The roadside planters in Downing Street are here to stay – despite fears emergency vehicles are being held up in the current Farnham town centre gridlock, the town council has ruled.

Councillor George Hesse relayed concerns that an ambulance on an emergency call had become trapped in Downing Street at tonight's Farnham Town Council meeting.

He commended the town council on the planters, which he said are “beautifully maintained”, but expressed his fear they were now acting as a “block” to emergency vehicles.

On one occasion last week, an ambulance was held up in traffic in Downing Street, with eyewitness reports putting the length of the delay at between seven and 11 minutes.

As a result, Cllr Hesse said the planters had “served their time, done their job, and should now be removed”.

He added: “I’m not a traffic engineer, but the planters are presenting a problem and if someone was to die because an ambulance couldn’t get through Downing Street, it would sit on our conscience.”

However, Cllr Hesse’s fellow councillors took a different view.

Cllr Michaela Martin, who is herself a Downing street retailer, spoke up for the planters, saying they have “stopped pedestrians being hit by car mirrors, stopped boy racers, and stopped cars ending up in shops”.

She continued: “Downing Street is to be widened permanently as part of the Farnham Infrastructure Programme and the planters should be kept.”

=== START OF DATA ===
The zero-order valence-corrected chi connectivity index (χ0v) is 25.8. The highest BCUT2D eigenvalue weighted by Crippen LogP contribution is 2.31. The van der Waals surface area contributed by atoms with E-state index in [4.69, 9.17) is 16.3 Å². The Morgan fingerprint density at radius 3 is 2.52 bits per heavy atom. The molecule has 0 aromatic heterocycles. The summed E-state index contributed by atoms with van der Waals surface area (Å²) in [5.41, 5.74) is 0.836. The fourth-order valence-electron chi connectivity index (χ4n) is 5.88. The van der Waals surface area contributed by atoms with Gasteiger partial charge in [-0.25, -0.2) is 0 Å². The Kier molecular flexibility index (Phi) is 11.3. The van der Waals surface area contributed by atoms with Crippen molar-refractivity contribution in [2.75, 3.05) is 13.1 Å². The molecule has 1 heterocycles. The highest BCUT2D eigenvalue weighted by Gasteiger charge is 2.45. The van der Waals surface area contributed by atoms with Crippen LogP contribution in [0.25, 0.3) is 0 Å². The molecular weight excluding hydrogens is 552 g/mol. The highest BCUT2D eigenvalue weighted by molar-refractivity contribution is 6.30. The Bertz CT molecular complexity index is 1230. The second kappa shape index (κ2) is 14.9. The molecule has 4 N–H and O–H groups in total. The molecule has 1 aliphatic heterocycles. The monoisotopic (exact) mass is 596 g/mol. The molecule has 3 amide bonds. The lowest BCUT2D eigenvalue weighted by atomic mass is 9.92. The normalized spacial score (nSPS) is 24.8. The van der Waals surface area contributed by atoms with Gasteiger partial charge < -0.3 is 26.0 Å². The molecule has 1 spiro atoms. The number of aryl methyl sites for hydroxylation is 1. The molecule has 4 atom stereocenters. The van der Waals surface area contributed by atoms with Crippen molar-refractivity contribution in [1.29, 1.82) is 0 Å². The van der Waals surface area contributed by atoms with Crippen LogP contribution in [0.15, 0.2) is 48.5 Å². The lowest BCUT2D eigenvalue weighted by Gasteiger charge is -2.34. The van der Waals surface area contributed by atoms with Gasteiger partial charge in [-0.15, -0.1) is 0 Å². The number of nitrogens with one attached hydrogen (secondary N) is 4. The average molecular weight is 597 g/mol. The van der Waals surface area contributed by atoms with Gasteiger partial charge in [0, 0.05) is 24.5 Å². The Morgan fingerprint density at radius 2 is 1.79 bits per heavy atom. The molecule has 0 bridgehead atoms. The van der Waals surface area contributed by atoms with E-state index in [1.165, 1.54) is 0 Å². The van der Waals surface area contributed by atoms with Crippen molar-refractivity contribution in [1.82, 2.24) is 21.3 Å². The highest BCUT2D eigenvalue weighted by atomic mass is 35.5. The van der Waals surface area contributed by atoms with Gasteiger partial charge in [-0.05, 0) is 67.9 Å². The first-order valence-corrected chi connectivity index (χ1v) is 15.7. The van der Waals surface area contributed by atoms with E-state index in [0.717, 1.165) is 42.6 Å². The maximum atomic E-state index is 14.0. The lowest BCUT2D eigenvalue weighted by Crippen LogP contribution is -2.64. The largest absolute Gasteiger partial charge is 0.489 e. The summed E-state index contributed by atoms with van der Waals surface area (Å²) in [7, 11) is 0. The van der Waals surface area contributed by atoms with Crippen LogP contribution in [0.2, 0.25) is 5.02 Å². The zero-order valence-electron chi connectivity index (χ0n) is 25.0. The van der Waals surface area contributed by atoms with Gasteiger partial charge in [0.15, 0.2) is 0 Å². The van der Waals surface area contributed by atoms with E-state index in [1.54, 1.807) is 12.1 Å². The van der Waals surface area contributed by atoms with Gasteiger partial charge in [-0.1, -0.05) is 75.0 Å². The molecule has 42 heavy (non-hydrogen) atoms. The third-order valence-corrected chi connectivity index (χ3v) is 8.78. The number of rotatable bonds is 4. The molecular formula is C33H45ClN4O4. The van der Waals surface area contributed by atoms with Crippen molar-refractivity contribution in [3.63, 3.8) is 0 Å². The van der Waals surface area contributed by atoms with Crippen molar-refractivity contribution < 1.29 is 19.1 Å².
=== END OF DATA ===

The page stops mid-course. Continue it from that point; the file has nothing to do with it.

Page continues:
Cllr Mark Merryweather agreed, saying he was “old enough to remember what Downing Street was like before the planters”, when he said the traffic was just as bad but the cars were just closer to the pavements.

“The planters are not the problem, the congestion in town is the problem,” he said. “The congestion has to be dealt with. Going back to the way Downing Street used to be is not the solution.”

Town clerk, Iain Lynch, also reminded members that the planters were originally installed for safety reasons, to prevent pedestrians tripping over the ‘orca’ rubber lane separators installed by Surrey County Council during the pandemic when Downing Street’s pavements were first widened.

Cllr Andy MacLeod, county councillor for Farnham Central, vowed to write to the county council’s highways department to relay the town council’s concern at the present gridlock in the town centre.

Councillors were also informed that scheduled roadworks in Park Row had been deferred after South East Water confirmed its pipeline project in West Street had been delayed a month, with the road not set to reopen until late May.

As a consequence, the town clerk advised this would likely have a knock-on effect for repairs to the Andrew Windsor Almshouses at the junction of Park Row and Castle Street – calling on South East Water to compensate the almshouses trustees for any additional costs incurred.

The closure of West Street is believed to be the main catalyst for the current traffic woes in Farnham town centre. Read more here.